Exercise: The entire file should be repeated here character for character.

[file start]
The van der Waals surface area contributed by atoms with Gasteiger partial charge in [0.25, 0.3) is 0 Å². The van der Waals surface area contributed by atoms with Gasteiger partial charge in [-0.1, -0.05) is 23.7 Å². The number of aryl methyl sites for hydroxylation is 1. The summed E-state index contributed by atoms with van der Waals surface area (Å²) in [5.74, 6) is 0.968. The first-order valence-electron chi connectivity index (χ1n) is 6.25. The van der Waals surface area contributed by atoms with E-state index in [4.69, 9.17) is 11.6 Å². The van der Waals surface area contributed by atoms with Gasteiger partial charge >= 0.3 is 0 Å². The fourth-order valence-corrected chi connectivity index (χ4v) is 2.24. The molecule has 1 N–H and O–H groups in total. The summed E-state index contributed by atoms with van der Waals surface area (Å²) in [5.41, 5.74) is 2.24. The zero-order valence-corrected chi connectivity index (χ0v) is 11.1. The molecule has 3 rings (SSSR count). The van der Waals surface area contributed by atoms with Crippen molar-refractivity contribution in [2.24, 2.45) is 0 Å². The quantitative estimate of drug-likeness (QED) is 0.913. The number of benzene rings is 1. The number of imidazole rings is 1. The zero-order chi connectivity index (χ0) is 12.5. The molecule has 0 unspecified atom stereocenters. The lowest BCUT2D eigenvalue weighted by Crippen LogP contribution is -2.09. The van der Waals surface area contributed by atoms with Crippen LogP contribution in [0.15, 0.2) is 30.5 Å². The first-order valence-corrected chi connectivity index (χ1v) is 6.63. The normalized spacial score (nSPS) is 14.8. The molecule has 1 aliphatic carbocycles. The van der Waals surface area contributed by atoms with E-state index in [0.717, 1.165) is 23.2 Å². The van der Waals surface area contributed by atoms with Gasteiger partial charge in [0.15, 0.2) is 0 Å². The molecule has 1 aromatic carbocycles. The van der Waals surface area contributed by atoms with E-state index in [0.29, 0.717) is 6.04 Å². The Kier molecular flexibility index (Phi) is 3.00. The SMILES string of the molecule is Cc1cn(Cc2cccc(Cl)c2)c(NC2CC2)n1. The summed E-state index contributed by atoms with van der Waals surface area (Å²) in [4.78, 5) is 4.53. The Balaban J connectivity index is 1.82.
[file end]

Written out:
The van der Waals surface area contributed by atoms with Gasteiger partial charge in [0.25, 0.3) is 0 Å². The van der Waals surface area contributed by atoms with Gasteiger partial charge in [-0.1, -0.05) is 23.7 Å². The number of aryl methyl sites for hydroxylation is 1. The summed E-state index contributed by atoms with van der Waals surface area (Å²) in [5.74, 6) is 0.968. The first-order valence-electron chi connectivity index (χ1n) is 6.25. The van der Waals surface area contributed by atoms with E-state index in [4.69, 9.17) is 11.6 Å². The van der Waals surface area contributed by atoms with Gasteiger partial charge >= 0.3 is 0 Å². The fourth-order valence-corrected chi connectivity index (χ4v) is 2.24. The molecule has 1 N–H and O–H groups in total. The summed E-state index contributed by atoms with van der Waals surface area (Å²) in [5.41, 5.74) is 2.24. The zero-order valence-corrected chi connectivity index (χ0v) is 11.1. The molecule has 3 rings (SSSR count). The van der Waals surface area contributed by atoms with Crippen molar-refractivity contribution in [2.24, 2.45) is 0 Å². The quantitative estimate of drug-likeness (QED) is 0.913. The number of benzene rings is 1. The number of imidazole rings is 1. The zero-order chi connectivity index (χ0) is 12.5. The molecule has 0 unspecified atom stereocenters. The lowest BCUT2D eigenvalue weighted by Crippen LogP contribution is -2.09. The van der Waals surface area contributed by atoms with Crippen LogP contribution in [0.15, 0.2) is 30.5 Å². The first-order valence-corrected chi connectivity index (χ1v) is 6.63. The normalized spacial score (nSPS) is 14.8. The molecule has 1 aliphatic carbocycles. The van der Waals surface area contributed by atoms with E-state index in [0.717, 1.165) is 23.2 Å². The van der Waals surface area contributed by atoms with Gasteiger partial charge in [0.15, 0.2) is 0 Å². The molecule has 1 aromatic carbocycles. The van der Waals surface area contributed by atoms with E-state index in [0.29, 0.717) is 6.04 Å². The Kier molecular flexibility index (Phi) is 3.00. The SMILES string of the molecule is Cc1cn(Cc2cccc(Cl)c2)c(NC2CC2)n1. The summed E-state index contributed by atoms with van der Waals surface area (Å²) in [4.78, 5) is 4.53. The Balaban J connectivity index is 1.82.